5. Thank you for trying to put me down but do note that you are wasting your time doing so.

Comment by rachelabsinthe

These days, houses are made of concrete, sands, plastics, waste material, steel, containers. Not trees.

Comment by vree

What my student meant was:

In order to build more buildings, trees need to be cut down to pave way for the construction. And yes, all my students know very well that buildings are not made from trees unless we are talking about tree houses here.

Comment by rachelabsinthe

Whether it is a 10 or 30 storey , still use the same amount of land space. Alternatively, can extend housing to sea, lakes, canals which is a good idea since sea level is forever rising.

Comment by vree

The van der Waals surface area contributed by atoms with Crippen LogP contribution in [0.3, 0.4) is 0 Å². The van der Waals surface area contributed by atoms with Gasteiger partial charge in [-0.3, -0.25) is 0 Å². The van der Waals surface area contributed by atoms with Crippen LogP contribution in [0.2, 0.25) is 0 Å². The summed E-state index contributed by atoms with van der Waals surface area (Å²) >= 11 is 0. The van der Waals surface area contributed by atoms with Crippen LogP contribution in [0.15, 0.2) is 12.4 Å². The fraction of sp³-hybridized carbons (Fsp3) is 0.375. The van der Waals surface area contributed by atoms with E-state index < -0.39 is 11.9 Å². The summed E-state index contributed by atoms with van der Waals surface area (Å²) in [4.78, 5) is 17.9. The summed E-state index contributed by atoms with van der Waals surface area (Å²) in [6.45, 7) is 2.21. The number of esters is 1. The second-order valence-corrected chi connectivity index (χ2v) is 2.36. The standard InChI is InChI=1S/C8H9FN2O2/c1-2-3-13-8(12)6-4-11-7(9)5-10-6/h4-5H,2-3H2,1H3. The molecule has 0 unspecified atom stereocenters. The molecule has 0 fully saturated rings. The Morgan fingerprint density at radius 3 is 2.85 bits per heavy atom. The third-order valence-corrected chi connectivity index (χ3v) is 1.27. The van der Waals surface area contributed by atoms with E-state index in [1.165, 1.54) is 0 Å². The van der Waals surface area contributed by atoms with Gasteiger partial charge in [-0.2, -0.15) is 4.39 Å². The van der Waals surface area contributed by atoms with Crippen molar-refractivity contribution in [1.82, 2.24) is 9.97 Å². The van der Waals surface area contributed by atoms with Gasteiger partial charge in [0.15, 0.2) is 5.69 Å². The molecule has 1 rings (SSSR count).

Having said so, I believe in an optimal population density level at around 300 per km2. We have way gone over that long ago.

Comment by vree

Very touching story. I feel the environment doesn’t get enough consideration here. Did you see the ourSGConversation asked people to rate their preference for building infrastructure vs saving green spaces and also vs preserving our heratage. In both cases a majority prefer preservation over building, but somehow this gets completely overlooked in the debate and aftermath thereof. PM just goes on about building more houses, which are only needed because they have committed to 6.9, which apparently all flows from a desire for economic growth… Environment be damned.